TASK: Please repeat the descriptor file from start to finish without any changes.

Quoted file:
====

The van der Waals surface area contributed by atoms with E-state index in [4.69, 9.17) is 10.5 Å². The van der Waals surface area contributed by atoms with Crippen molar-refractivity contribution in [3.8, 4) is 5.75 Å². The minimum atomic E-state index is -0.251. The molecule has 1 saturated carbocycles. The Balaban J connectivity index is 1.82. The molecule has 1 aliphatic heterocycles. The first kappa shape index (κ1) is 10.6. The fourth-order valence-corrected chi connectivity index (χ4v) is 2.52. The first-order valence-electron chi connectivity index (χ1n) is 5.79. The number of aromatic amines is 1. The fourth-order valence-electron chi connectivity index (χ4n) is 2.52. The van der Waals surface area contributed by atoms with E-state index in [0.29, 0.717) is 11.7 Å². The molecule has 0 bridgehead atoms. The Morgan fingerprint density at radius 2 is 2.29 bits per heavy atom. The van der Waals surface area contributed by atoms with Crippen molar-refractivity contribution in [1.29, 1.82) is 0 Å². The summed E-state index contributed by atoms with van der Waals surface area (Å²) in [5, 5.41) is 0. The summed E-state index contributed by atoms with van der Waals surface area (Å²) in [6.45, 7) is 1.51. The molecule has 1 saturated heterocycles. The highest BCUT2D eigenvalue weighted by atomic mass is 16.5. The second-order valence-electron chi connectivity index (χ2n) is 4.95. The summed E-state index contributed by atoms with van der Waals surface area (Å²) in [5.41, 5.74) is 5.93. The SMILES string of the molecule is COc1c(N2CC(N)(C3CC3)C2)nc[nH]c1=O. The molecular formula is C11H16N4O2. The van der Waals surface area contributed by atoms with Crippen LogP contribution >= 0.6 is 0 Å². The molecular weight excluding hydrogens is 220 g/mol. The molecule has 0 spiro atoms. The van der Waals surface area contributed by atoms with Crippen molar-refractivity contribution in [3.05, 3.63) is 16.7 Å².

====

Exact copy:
The van der Waals surface area contributed by atoms with E-state index in [4.69, 9.17) is 10.5 Å². The van der Waals surface area contributed by atoms with Crippen molar-refractivity contribution in [3.8, 4) is 5.75 Å². The minimum atomic E-state index is -0.251. The molecule has 1 saturated carbocycles. The Balaban J connectivity index is 1.82. The molecule has 1 aliphatic heterocycles. The first kappa shape index (κ1) is 10.6. The fourth-order valence-corrected chi connectivity index (χ4v) is 2.52. The first-order valence-electron chi connectivity index (χ1n) is 5.79. The number of aromatic amines is 1. The fourth-order valence-electron chi connectivity index (χ4n) is 2.52. The van der Waals surface area contributed by atoms with E-state index in [0.29, 0.717) is 11.7 Å². The molecule has 0 bridgehead atoms. The Morgan fingerprint density at radius 2 is 2.29 bits per heavy atom. The van der Waals surface area contributed by atoms with Crippen molar-refractivity contribution in [1.29, 1.82) is 0 Å². The summed E-state index contributed by atoms with van der Waals surface area (Å²) in [5, 5.41) is 0. The summed E-state index contributed by atoms with van der Waals surface area (Å²) in [6.45, 7) is 1.51. The molecule has 1 saturated heterocycles. The highest BCUT2D eigenvalue weighted by atomic mass is 16.5. The second-order valence-electron chi connectivity index (χ2n) is 4.95. The summed E-state index contributed by atoms with van der Waals surface area (Å²) in [5.41, 5.74) is 5.93. The SMILES string of the molecule is COc1c(N2CC(N)(C3CC3)C2)nc[nH]c1=O. The molecular formula is C11H16N4O2. The van der Waals surface area contributed by atoms with Crippen LogP contribution >= 0.6 is 0 Å². The molecular weight excluding hydrogens is 220 g/mol. The molecule has 0 spiro atoms. The van der Waals surface area contributed by atoms with Crippen molar-refractivity contribution in [3.05, 3.63) is 16.7 Å².